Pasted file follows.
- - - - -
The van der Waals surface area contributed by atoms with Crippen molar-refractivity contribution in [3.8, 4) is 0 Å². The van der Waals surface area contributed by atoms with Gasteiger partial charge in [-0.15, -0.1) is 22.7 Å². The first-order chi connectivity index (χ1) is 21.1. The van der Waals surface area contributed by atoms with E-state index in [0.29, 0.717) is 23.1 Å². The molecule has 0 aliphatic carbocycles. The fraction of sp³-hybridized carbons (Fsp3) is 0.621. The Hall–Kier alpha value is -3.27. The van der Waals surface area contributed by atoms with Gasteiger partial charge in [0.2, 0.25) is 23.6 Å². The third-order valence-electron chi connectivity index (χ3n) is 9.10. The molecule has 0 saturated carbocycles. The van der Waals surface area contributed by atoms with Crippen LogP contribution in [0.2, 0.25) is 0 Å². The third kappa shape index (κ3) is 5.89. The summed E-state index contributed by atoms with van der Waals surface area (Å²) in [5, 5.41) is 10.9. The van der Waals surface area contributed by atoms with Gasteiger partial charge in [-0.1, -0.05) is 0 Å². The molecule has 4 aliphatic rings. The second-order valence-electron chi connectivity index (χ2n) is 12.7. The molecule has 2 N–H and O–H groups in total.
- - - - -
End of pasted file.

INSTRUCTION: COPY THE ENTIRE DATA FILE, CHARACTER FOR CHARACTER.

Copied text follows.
The van der Waals surface area contributed by atoms with Crippen molar-refractivity contribution in [3.8, 4) is 0 Å². The van der Waals surface area contributed by atoms with Gasteiger partial charge in [-0.15, -0.1) is 22.7 Å². The first-order chi connectivity index (χ1) is 21.1. The van der Waals surface area contributed by atoms with E-state index in [0.29, 0.717) is 23.1 Å². The molecule has 0 aliphatic carbocycles. The fraction of sp³-hybridized carbons (Fsp3) is 0.621. The Hall–Kier alpha value is -3.27. The van der Waals surface area contributed by atoms with Gasteiger partial charge in [0.2, 0.25) is 23.6 Å². The third-order valence-electron chi connectivity index (χ3n) is 9.10. The molecule has 0 saturated carbocycles. The van der Waals surface area contributed by atoms with Crippen LogP contribution in [0.2, 0.25) is 0 Å². The third kappa shape index (κ3) is 5.89. The summed E-state index contributed by atoms with van der Waals surface area (Å²) in [5, 5.41) is 10.9. The van der Waals surface area contributed by atoms with Gasteiger partial charge in [-0.1, -0.05) is 0 Å². The molecule has 4 aliphatic rings. The second-order valence-electron chi connectivity index (χ2n) is 12.7. The molecule has 2 N–H and O–H groups in total.